‘Sole’ Gives Panici Deserved Day in the Sun

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Luca Panici | Ryan Thompson

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At 46, Luca Panici is far too deep into his career for anyone to talk sensibly of breakthroughs. But if it is unusual to find the second favorite for a Classic ridden by a jockey who has otherwise partnered a single graded stakes winner, then let nobody be deceived. Luca Panici was born and raised for days like Saturday, and his horsemanship and character are absolutely commensurate with the opportunity awaiting him on Sole Volante (Karakontie {Jpn}) in the GI Belmont S.

The one pity, of course, is that this belated showcase will be so bleakly lacking the atmosphere that usually prevails on the Triple Crown trail. Yet the real hollowness, the real absence, relates not to the deserted grandstands, but to the man who entwined both nature and nurture in the evolution of Panici’s talent: his father Vittorio, who belonged to a golden generation of jockeys in Italy, and died only last year.

“With no fans, for sure, it’s not the same,” Panici admits. “Belmont is a big racetrack where they can seat 60,000 or 70,000 people. But we just have to be thankful to have the opportunity to run these races. In Florida, we never stopped racing. They’ve done a great job, and we have to be grateful to all the people involved. So I think we should see everything as a plus, and enjoy it.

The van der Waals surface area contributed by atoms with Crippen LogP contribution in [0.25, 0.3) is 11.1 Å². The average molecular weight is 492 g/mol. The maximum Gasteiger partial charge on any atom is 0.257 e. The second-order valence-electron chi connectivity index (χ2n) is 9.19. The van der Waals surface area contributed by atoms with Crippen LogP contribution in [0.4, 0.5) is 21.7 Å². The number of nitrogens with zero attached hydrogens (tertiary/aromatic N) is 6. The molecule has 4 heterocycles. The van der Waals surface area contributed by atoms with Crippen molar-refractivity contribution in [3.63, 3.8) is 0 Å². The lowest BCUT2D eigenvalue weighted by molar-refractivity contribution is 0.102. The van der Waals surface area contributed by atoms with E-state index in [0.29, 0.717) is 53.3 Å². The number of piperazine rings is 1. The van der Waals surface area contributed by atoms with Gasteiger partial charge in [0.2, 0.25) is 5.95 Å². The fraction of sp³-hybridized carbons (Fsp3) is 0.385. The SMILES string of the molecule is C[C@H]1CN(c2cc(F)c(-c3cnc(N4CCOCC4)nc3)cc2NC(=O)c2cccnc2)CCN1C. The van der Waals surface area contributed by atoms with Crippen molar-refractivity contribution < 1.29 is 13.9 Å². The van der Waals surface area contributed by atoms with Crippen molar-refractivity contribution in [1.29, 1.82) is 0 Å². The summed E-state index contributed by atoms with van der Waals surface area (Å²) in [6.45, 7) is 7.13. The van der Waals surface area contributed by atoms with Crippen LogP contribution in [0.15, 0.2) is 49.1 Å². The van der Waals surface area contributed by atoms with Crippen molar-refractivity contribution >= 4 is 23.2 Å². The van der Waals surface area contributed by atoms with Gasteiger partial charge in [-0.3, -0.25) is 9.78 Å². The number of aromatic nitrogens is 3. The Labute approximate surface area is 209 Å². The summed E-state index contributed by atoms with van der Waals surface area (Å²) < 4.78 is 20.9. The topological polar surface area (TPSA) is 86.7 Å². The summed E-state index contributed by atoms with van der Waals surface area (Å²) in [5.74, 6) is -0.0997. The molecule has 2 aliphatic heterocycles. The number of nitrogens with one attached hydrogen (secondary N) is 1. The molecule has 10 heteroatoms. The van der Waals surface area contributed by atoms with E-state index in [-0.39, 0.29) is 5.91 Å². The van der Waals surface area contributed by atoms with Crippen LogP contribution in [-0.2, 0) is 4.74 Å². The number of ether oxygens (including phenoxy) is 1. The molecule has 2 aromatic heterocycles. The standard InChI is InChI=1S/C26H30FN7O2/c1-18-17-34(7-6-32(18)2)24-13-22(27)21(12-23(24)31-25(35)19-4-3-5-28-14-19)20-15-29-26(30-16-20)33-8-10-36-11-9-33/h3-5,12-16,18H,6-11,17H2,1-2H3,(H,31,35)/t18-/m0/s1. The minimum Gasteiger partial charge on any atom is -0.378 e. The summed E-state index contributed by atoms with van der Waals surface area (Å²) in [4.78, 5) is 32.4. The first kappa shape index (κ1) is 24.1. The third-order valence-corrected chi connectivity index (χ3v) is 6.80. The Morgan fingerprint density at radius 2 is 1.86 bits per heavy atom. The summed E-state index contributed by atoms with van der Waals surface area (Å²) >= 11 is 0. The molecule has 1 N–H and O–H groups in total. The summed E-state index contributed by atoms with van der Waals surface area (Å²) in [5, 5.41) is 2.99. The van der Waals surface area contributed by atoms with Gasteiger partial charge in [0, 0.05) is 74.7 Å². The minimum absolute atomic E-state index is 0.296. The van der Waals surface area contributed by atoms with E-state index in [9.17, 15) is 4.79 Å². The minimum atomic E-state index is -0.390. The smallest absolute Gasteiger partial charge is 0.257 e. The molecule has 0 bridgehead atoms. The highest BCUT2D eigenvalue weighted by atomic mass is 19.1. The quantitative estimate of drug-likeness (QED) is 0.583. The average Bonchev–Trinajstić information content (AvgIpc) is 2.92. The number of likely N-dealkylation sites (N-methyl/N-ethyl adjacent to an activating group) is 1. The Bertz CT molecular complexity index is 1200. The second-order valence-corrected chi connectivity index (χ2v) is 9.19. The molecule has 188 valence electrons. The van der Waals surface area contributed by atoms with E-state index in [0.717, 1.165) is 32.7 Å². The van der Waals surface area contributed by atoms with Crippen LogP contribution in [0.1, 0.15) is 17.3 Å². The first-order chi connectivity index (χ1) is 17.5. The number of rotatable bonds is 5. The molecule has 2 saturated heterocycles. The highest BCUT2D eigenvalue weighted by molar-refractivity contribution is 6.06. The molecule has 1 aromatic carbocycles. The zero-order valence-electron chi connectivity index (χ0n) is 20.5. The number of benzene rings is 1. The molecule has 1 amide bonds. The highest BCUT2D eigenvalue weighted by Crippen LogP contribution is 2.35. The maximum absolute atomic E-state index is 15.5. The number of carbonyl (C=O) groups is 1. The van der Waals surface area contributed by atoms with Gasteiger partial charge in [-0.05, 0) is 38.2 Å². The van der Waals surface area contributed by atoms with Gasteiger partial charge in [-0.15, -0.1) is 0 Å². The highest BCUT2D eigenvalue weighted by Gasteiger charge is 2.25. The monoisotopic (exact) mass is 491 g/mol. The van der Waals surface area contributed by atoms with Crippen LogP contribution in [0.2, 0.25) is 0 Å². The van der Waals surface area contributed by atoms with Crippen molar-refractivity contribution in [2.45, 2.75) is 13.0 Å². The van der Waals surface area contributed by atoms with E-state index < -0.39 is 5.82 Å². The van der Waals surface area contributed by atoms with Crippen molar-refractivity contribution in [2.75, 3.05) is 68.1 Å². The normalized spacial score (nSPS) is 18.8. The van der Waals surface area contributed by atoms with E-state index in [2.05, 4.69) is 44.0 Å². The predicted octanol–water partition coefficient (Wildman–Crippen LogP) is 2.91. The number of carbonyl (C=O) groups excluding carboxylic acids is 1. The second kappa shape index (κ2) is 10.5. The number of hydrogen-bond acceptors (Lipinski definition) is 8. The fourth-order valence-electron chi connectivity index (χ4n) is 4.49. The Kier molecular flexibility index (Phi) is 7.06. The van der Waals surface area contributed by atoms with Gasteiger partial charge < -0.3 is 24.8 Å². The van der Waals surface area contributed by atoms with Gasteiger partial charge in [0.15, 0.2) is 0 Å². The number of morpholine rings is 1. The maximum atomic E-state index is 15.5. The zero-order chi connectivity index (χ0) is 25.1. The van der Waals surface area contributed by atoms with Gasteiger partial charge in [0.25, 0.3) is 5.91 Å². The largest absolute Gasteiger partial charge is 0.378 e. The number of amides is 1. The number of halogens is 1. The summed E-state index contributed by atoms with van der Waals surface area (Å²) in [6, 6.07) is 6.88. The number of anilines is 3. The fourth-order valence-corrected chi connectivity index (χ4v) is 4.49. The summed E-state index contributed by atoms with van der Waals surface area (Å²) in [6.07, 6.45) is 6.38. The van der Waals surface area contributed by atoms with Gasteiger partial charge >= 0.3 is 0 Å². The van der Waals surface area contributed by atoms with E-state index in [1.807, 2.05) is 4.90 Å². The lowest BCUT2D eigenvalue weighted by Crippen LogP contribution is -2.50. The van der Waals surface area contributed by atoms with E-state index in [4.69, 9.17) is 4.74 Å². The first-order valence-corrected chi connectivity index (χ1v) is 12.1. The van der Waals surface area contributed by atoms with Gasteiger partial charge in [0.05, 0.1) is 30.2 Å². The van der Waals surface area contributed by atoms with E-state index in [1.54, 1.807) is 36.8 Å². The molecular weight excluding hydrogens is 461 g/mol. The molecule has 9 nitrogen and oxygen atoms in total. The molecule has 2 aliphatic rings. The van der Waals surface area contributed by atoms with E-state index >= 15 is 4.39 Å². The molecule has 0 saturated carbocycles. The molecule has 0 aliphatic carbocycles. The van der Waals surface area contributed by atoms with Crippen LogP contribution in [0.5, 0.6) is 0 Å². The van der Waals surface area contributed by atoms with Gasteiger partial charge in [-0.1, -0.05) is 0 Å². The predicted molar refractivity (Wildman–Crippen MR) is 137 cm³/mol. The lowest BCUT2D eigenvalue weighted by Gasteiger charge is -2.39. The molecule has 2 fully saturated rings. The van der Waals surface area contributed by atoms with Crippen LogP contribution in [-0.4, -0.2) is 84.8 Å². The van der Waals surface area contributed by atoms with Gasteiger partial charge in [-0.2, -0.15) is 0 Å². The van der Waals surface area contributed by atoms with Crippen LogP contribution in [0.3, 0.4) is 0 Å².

“But yes, my father, he was really proud of my choice to come and make a career here. He used to visit every year, and watch the races. And I’m pretty sure that he will still be proud from Heaven.”

Vittorio’s riding career extended for 42 years, and associated him with the distinguished stables of Federico Regoli and Antonio Pandolfi. His own father had been a jockey, likewise his three brothers. Unsurprising, then, that Luca and his brother Marco also entered the family trade.